Anyway the point here is: I NEED TO UP MY GAME the second half of this semester!

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Lifelong Learning: Just a Buzzword?

Buzzword Bingo

A recent article by James Lang in the Chronicle of Higher Education discusses the use of the term ‘lifelong learning’ in academia and the idea that it is just a pedagogical and administrative buzzword with little meaning. Both the article and the comments are worth reading.

Lang discusses that humans by nature are lifelong learners and educational institutions do not turn people into learners. Humans will learn throughout life regardless of entering a higher education institution that promotes ‘lifelong learning.’ Lang uses an example of people learning the rules of a game by watching others play the game to show that people learn throughout life regardless of education. He later says that he wants his students “to become curious, open-minded, and empathetic citizens.” I think that’s pretty close to how many define the term “lifelong learner.”

I agree that the term lifelong learning is vague and Lang’s definition seems reasonable. By remaining curious people stay motivated to learn more about topics that interest them, which may or may not be related to topics that were important during their college years. People who remain open-minded also tend to continue seeking out new information instead of believing what they already know is the whole truth. Lastly, one purpose of higher education should be to create better citizens. While all of these goals can’t be achieved in a single class, they should be promoted in various ways throughout a person’s 2-10 journey through higher education.

I think generating ‘lifelong learners’ is especially relevant in the current economy. In many ways the responsibilities of a specific job/position change over time. For instance, professors used to be viewed as having information that was not available to their students except through transmission to them by the instructor. Now, with much information freely available on the internet one responsibility of the instructor position has shifted to helping students critically analyze the sources of information to determine which ones are good or bad. Passing along knowledge is much different than showing others how to analyze resources of knowledge. So you might add ‘critical thinking skills’ to the buzzwords that help define ‘lifelong learning.’

I agree that we do have a buzzword problem in academia in general, including many scientific disciplines. This is bad in two ways. First, using some of these terms keeps the information from being understood by the general public and makes the field seem daunting or complicated to the average citizen. Secondly, many times these terms do not have an agreed upon definition. Thus, even when people in the same field are talking to each other there can be misinterpretations of the meanings of various terms. These are both communication issues. I’ve recently been reading On Writing Well by William Zinsser (a companion book to E.B. White’s ‘The Elements of Style’) and much of the discussion in his book involves trying to make your thinking and writing as simple as possible- but no simpler. Buzzwords and fancy terminology do various disciplines a disservice by making them seem unapproachable or difficult to understand. Academia would do well to heed his strategy for thinking, talking, and writing- namely keep it simple.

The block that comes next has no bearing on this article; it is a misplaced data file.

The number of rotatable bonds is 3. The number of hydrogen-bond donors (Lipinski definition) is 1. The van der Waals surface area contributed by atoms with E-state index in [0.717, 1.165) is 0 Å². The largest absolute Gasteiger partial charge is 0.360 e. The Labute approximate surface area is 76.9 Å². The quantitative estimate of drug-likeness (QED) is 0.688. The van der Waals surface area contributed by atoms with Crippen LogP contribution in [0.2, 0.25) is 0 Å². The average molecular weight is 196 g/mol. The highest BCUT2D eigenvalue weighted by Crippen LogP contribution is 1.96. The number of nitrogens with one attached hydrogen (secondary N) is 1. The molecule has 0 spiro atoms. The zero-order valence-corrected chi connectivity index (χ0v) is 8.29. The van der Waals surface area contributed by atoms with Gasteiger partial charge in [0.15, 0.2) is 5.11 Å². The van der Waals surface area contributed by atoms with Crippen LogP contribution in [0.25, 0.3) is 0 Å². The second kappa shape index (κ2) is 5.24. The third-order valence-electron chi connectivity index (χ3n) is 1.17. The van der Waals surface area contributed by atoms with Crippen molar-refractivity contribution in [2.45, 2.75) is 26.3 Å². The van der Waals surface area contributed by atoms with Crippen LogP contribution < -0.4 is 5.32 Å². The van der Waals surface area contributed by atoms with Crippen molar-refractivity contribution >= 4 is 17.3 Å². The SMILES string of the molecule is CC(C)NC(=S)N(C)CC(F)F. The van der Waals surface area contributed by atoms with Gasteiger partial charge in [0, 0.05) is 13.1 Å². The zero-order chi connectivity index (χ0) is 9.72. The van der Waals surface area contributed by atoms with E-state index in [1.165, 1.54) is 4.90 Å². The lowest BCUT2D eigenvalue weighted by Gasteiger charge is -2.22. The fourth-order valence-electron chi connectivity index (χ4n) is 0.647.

What’s your definition for ‘lifelong learning?’ Do you think buzzwords or fancy phrases do disciplines a disservice, especially in the eyes of the public?

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Factual Knowledge/Memorization vs. Conceptual Learning

What is Learning?http://www.flickr.com/photos/mrsdkrebs/7888837704/

I believe one of the hardest tasks of the instructor is to find the a balance between having students learn facts or memorize the meaning of certain terms (especially relevant in the medical sciences) and trying to teach them concepts on which they can integrate their factual knowledge. There is always some overlap between these two processes. To understand certain concepts you certainly must have some factual knowledge or know the terminology used to discuss the concept. However, memorizing facts is not necessarily something that happens in the classroom. It certainly is enhanced by repetition and you can consider stating the fact in class as one repetition, but overall the memorization process largely occurs outside the classroom.

I recently found a short paper online about the idea of teaching facts vs. concepts, specifically in a human anatomy and physiology course, by Murray Jensen. The author is a anatomy and physiology instructor at the University of Minnesota, who upon further research seems very involved in reforming education and ditching the idea of lectures in the classroom. He has some great online material for anyone teaching anatomy and physiology who might come across this post.

Now the most discussed document in biology undergraduate education is the 2011 Vision and Change Report. One of the major actions called for in this report, sponsored by the AAAS and the NSF, is to move biology education towards a more concept-based learning environment. As cited in the report and heard in most classrooms, students certainly want less focus on memorization (well most of them do). I’d be happy to tell you that during my educational journey I became pretty good at memorization and I believe it was one of the reasons I was so successful. Many of my classes required a large amount of memorization and I was good at it, but it doesn’t always mean I learned everything well. I, like most students with the capability, crammed facts into my brain for tests, did well on those tests, and then promptly forgot most of the facts I did not use/need on a frequent basis after the test. I hesitate to say I am re-learning them now for my teaching venture as I’m not sure I ever really ‘learned’ some of them. I won’t get into the idea of ‘learning’ vs. ‘memorizing’ being different things here but it certainly is a point worth discussion.